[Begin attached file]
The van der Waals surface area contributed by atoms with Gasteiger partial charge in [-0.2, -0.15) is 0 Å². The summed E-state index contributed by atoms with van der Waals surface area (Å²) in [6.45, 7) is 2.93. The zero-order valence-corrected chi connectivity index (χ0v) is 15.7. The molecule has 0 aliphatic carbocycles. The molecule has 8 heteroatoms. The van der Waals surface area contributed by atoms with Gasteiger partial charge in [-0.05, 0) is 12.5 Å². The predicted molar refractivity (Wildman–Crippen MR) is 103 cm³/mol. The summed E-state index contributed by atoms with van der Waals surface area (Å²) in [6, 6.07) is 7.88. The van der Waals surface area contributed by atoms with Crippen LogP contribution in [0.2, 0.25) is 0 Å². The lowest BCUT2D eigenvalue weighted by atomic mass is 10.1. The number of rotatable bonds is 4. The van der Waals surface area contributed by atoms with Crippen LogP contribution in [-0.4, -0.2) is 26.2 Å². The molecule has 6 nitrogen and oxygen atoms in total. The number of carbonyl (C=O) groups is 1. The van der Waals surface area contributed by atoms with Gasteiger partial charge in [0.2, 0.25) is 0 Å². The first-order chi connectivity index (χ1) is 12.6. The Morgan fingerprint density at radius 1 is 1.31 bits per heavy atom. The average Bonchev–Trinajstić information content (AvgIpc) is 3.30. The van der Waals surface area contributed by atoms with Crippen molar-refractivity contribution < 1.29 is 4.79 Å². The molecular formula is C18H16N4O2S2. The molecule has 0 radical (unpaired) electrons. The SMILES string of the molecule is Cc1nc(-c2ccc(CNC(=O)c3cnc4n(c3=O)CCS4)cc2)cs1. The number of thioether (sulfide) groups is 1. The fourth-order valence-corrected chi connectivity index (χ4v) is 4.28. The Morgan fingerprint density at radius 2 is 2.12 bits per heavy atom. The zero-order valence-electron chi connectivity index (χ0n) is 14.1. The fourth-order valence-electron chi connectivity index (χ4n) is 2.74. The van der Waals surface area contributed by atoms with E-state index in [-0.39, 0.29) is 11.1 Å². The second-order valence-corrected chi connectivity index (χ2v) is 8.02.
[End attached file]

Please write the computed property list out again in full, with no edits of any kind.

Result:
The van der Waals surface area contributed by atoms with Gasteiger partial charge in [-0.2, -0.15) is 0 Å². The summed E-state index contributed by atoms with van der Waals surface area (Å²) in [6.45, 7) is 2.93. The zero-order valence-corrected chi connectivity index (χ0v) is 15.7. The molecule has 0 aliphatic carbocycles. The molecule has 8 heteroatoms. The van der Waals surface area contributed by atoms with Gasteiger partial charge in [-0.05, 0) is 12.5 Å². The predicted molar refractivity (Wildman–Crippen MR) is 103 cm³/mol. The summed E-state index contributed by atoms with van der Waals surface area (Å²) in [6, 6.07) is 7.88. The van der Waals surface area contributed by atoms with Crippen LogP contribution in [0.2, 0.25) is 0 Å². The lowest BCUT2D eigenvalue weighted by atomic mass is 10.1. The number of rotatable bonds is 4. The van der Waals surface area contributed by atoms with Crippen LogP contribution in [-0.4, -0.2) is 26.2 Å². The molecule has 6 nitrogen and oxygen atoms in total. The number of carbonyl (C=O) groups is 1. The van der Waals surface area contributed by atoms with Gasteiger partial charge in [0.2, 0.25) is 0 Å². The first-order chi connectivity index (χ1) is 12.6. The Morgan fingerprint density at radius 1 is 1.31 bits per heavy atom. The average Bonchev–Trinajstić information content (AvgIpc) is 3.30. The van der Waals surface area contributed by atoms with Crippen molar-refractivity contribution < 1.29 is 4.79 Å². The molecular formula is C18H16N4O2S2. The molecule has 0 radical (unpaired) electrons. The SMILES string of the molecule is Cc1nc(-c2ccc(CNC(=O)c3cnc4n(c3=O)CCS4)cc2)cs1. The number of thioether (sulfide) groups is 1. The fourth-order valence-corrected chi connectivity index (χ4v) is 4.28. The Morgan fingerprint density at radius 2 is 2.12 bits per heavy atom. The zero-order valence-electron chi connectivity index (χ0n) is 14.1. The fourth-order valence-electron chi connectivity index (χ4n) is 2.74. The van der Waals surface area contributed by atoms with E-state index in [-0.39, 0.29) is 11.1 Å². The second-order valence-corrected chi connectivity index (χ2v) is 8.02.